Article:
When I made this edit I was really just doing what I’d been doing for the year prior; teaching myself the fundamentals of chopping and looping things in a DAW so as to gain some insight into music production. I didn’t know anything about electronic music until around September ‘11, when I had this unremitting urge to put together a mixtape following the sudden realization that I could somehow mash some songs together to resemble something that could be played in a club environment. This urge completely overwhelmed me. I stopped going into work at my computer programming job. I reenacted that scene in Seinfeld where George quits his job and shows up again the next day. My coworkers could tell I was losing it.
I was absolutely captivated by this thing, this idea of bringing something musical and dance-oriented to fruition by sheer force of will. I stayed up all night several nights in a row surviving on a startlingly small amount of food—mostly junk food—smoking an insane amount of marijuana while absolutely fixating on and obsessing over how to make something that someone might actually care about.
I’m not exactly sure why Sakanaction became a thing that I ended up going back to numerous times. There was something about “Because of Listening to Bach Melodies at Night” that gave me this immense, indescribable feeling of, “This is it. This is what I want to be doing. I want to make something like this.” Well, not that exactly, but something of that caliber. I bootlegged and chopped up “Native Dancer”.
It wasn’t until after this obsession drove me into the ground and I began clawing my way back to reality that I decided to remix things again with less fixation and more clearness of mind. I didn’t really think anything of this edit whatsoever after it was done. I thought it was just sort of an extended version of the original. I don’t understand most of the Japanese language but it still resonates with me in a very emotional way. Anyway, people seem to like it.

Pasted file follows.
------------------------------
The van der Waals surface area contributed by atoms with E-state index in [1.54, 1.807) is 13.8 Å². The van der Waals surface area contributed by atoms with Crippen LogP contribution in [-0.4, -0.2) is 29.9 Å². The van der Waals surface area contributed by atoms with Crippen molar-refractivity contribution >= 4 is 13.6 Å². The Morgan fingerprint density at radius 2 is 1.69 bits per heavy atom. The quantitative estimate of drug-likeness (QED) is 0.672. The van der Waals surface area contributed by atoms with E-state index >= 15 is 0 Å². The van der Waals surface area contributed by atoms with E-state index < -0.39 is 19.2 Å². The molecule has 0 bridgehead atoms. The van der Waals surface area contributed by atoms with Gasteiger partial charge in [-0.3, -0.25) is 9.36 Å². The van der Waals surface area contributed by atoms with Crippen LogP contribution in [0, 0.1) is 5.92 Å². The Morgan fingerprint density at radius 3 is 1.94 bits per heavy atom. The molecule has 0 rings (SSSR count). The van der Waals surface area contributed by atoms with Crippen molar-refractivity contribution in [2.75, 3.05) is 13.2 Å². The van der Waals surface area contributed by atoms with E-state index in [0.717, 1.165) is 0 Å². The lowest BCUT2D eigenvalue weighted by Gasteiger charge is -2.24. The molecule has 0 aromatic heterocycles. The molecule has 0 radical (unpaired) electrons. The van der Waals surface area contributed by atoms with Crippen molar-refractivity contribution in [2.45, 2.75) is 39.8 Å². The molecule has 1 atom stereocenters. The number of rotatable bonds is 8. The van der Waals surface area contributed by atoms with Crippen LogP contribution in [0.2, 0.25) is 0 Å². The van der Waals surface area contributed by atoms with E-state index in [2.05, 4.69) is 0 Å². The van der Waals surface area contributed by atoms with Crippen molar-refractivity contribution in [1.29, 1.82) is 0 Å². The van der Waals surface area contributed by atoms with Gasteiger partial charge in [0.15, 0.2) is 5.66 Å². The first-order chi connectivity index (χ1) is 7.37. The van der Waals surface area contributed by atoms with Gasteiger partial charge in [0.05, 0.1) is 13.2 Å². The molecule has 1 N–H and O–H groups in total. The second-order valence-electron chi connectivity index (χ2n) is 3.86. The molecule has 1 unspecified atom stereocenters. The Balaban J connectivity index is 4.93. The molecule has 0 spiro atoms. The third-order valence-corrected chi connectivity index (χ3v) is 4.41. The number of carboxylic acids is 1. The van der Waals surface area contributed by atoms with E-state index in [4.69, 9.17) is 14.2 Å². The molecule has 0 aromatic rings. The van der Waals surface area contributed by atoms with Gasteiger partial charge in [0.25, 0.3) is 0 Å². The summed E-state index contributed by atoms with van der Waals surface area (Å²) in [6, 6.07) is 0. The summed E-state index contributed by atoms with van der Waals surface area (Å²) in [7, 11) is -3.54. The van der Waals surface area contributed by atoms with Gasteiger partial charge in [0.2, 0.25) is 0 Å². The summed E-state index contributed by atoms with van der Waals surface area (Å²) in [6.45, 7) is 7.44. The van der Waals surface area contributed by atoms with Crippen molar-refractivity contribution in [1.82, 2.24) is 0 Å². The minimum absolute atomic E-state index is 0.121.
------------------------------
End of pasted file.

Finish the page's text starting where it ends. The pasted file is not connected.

“… does Minnesota really have that little going on that this is the biggest headline they have? The answer is yes…”
Despite being riddled with contradictions and false dichotomies, in this article Kitty makes a few solid points as she struggles to grapple with horrifying situations while on a tour drawing the worst fans in the world. Although she’d have you believe it’s a firm grip—which it is, undoubtedly, after the fact that she’s got whatever it is she’s grappling for in her hands—I simply cannot blame her for being emotional and at times reactionary as she attempts to make odds and ends with an onslaught of sexism, harassment and, in some cases, outright assault.
All controversy aside, Palmer’s TED Talk raises some interesting points and is definitely worth your 14 minutes.
As I try to recall a fleeting thought I had about it earlier, I suppose I’ll weigh in on the whole Kitty Pryde thing. I didn’t pay attention to her until D.A.I.S.Y. Rage, not because of any controversy or anything but because I didn’t really connect with any of her music prior to that. I still think she’s a very capable person, and, maybe not so much on the side of evil for making ignorant remarks but rather just on the side of the ignorant.
Evil is a word we as human beings need in our vocabulary. Not because of anything absolute, or because morals are anything but an invention of and artifact for ourselves, but because it so accurately conveys what practically nothing else can. That is to say, I don’t believe in an absolutist world view that encompasses ideas like “true evil” or “true good”, but if we were to abolish certain words just because they connote such ideas our language would be severely emaciated. It is this ongoing struggle against euphemism which we must all partake if we want words to keep their teeth and not regress into the dark, boring well of meaninglessness.
It’s important to make clear the distinction between evil and its accomplices, and those who simply do not know any better. It’s the difference between the benign and the malignant. I can very much understand taking heartfelt offense to ignorant remarks, as anyone with a soul or moral compass can, but I think it is important to practice temperance, especially in the case of those who demonstrate a healthy propensity for change.
Like many people who are close to me and have also made strikingly similar remarks, she is herself a victim. To expect her to be able to cope with—and I won’t say “abuse” because that would be a fucking insult—rape, and torture, and murder of the soul with as much ease as would be expected from someone of her caliber is probably unrealistic. She is, after all, just like you and I and everyone else in this mess which we can only hope to perpetually clean up, in which we’re never more than a breath away from the end.